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Secondary air injection (commonly known as air injection, or colloquially smog pump) is a vehicle emissions control strategy introduced in 1966, wherein fresh air is injected into the exhaust stream to allow for a fuller combustion of exhaust gases.
The mechanism by which exhaust emissions are controlled depends on the method of injection and the point at which air enters the exhaust system, and has varied during the course of the development of the technology.
The first systems injected air very close to the engine, either in the cylinder head's exhaust ports or in the exhaust manifold. These systems provided oxygen to oxidize (burn) unburned and partially burned fuel in the exhaust before its ejection from the tailpipe. There was significant unburned and partially burned fuel in the exhaust of 1960s and early 1970s vehicles, and so secondary air injection significantly reduced tailpipe emissions. However, the extra heat of recombustion, particularly with an excessively rich exhaust caused by misfiring or a maladjusted carburetor, tended to damage exhaust valves and could even be seen to cause the exhaust manifold to incandesce.
As emission control strategies grew more sophisticated and effective, the amount of unburned and partially burned fuel in the exhaust stream shrank, and particularly when the catalytic converter was introduced, the function of secondary air injection shifted. Rather than being a primary emission control device, the secondary air injection system was adapted to support the efficient function of the catalytic converter. The original air injection point became known as the upstream injection point. When the engine is cold, air injected at this point cleans up the extra-rich exhaust and raises the temperature of the exhaust so as to bring the catalytic converter to operating temperature quickly. Once the engine is warm, air is injected to the downstream location — the catalytic converter itself — to assist with catalysis of unburned hydrocarbons and carbon monoxide.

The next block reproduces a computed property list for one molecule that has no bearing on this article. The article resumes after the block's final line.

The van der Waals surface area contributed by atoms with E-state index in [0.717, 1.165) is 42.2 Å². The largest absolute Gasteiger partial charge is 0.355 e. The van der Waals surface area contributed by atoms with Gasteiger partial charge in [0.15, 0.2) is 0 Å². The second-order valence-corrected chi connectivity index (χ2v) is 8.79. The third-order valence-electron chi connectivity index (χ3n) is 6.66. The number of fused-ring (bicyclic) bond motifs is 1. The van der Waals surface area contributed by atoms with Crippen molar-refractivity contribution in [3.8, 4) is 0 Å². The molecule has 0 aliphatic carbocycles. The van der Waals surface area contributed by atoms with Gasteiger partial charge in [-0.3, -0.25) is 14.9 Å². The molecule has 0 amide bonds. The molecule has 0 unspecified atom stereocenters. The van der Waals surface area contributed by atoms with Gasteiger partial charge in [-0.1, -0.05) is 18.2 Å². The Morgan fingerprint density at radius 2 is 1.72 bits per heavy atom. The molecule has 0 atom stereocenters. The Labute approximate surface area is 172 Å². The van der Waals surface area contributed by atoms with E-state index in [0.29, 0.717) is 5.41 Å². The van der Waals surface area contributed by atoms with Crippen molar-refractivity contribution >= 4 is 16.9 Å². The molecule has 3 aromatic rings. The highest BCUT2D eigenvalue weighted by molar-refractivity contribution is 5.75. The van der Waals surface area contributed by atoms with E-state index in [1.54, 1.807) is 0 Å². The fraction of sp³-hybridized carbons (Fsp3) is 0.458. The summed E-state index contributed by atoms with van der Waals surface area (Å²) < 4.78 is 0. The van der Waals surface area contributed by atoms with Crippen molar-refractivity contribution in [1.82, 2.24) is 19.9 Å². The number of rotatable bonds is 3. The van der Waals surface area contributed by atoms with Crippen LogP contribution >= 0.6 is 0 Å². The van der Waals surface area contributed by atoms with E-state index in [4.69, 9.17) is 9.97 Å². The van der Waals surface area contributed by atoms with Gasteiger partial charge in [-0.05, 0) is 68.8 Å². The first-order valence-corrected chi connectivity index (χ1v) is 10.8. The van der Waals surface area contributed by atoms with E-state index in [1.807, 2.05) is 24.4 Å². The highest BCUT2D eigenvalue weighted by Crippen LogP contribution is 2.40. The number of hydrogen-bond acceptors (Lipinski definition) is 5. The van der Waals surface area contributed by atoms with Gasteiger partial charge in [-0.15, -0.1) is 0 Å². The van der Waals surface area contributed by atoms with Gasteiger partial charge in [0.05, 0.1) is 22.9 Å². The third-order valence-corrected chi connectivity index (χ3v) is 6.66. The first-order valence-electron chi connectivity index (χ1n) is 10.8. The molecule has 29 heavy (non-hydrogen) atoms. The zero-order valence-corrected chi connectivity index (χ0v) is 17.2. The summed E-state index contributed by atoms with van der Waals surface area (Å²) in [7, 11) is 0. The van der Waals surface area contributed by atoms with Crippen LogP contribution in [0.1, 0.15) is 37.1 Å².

Pumped air injection systems use a vane pump turned by the engine via a belt or electric motor. The pump's air intake is centrifugally filtered by a rotating screen to exclude dirt particles large enough to damage the system. Air is delivered under pressure to the injection point(s). A check valve prevents exhaust forcing its way back through the air injection system, which would damage the pump and other components.
Carbureted engines' exhaust raw fuel content tends to spike when the driver suddenly releases the throttle. To prevent the startling and potentially damaging effects of the explosive combustion of this raw fuel, a diverter valve is used. This valve senses the sharp increase in intake manifold vacuum resulting from the sudden closure of the throttle, and diverts the air pump's outlet to atmosphere. Usually this diverted air is routed to the engine air cleaner or to a separate silencer to muffle objectionable pump noise.
Air injection can also be achieved by taking advantage of the negative pressure pulses in the exhaust system at engine idle. A sensitive reed valve assembly called the aspirator valve is placed in the air injection plumbing, which draws its air directly from the clean side of the air filter. During engine idle, brief but periodic negative pressure pulses in the exhaust system draw air through the aspirator valve and into the exhaust stream at the catalytic converter. This system, marketed as Pulse Air, was used by American Motors, Chrysler, and other manufacturers beginning in the 1970s. The aspirator provided advantages in cost, weight, packaging, and simplicity compared to the pump, but the aspirator functions only at idle and so admits significantly less air within a significantly narrower range of engine speeds compared to a pump. This system is still used on modern motorcycle engines, e.g. the Yamaha AIS (Air Injection System).